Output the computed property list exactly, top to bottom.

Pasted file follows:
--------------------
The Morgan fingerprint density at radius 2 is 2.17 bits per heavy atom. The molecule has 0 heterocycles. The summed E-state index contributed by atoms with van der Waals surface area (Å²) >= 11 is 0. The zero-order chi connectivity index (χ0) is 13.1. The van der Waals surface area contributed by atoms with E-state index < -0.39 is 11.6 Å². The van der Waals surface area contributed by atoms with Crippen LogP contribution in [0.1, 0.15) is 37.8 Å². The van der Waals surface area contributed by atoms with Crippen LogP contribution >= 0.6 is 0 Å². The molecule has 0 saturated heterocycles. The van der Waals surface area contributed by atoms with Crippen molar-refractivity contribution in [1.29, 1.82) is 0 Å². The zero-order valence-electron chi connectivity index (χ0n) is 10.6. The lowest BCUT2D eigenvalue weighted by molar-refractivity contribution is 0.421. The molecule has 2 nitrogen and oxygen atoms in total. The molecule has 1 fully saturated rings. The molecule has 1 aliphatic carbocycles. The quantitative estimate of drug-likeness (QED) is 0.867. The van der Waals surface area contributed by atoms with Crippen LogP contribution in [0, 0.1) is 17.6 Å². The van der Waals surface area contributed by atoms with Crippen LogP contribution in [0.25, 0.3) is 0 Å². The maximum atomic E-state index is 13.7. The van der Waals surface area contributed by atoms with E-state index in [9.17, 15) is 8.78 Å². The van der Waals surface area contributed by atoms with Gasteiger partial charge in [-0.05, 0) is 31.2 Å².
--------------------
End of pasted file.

The Morgan fingerprint density at radius 2 is 2.17 bits per heavy atom. The molecule has 0 heterocycles. The summed E-state index contributed by atoms with van der Waals surface area (Å²) >= 11 is 0. The zero-order chi connectivity index (χ0) is 13.1. The van der Waals surface area contributed by atoms with E-state index < -0.39 is 11.6 Å². The van der Waals surface area contributed by atoms with Crippen LogP contribution in [0.1, 0.15) is 37.8 Å². The van der Waals surface area contributed by atoms with Crippen LogP contribution >= 0.6 is 0 Å². The molecule has 0 saturated heterocycles. The van der Waals surface area contributed by atoms with Crippen molar-refractivity contribution in [1.29, 1.82) is 0 Å². The zero-order valence-electron chi connectivity index (χ0n) is 10.6. The lowest BCUT2D eigenvalue weighted by molar-refractivity contribution is 0.421. The molecule has 2 nitrogen and oxygen atoms in total. The molecule has 1 fully saturated rings. The molecule has 1 aliphatic carbocycles. The quantitative estimate of drug-likeness (QED) is 0.867. The van der Waals surface area contributed by atoms with Crippen LogP contribution in [0, 0.1) is 17.6 Å². The van der Waals surface area contributed by atoms with Crippen LogP contribution in [0.25, 0.3) is 0 Å². The maximum atomic E-state index is 13.7. The van der Waals surface area contributed by atoms with E-state index in [9.17, 15) is 8.78 Å². The van der Waals surface area contributed by atoms with Gasteiger partial charge in [-0.05, 0) is 31.2 Å².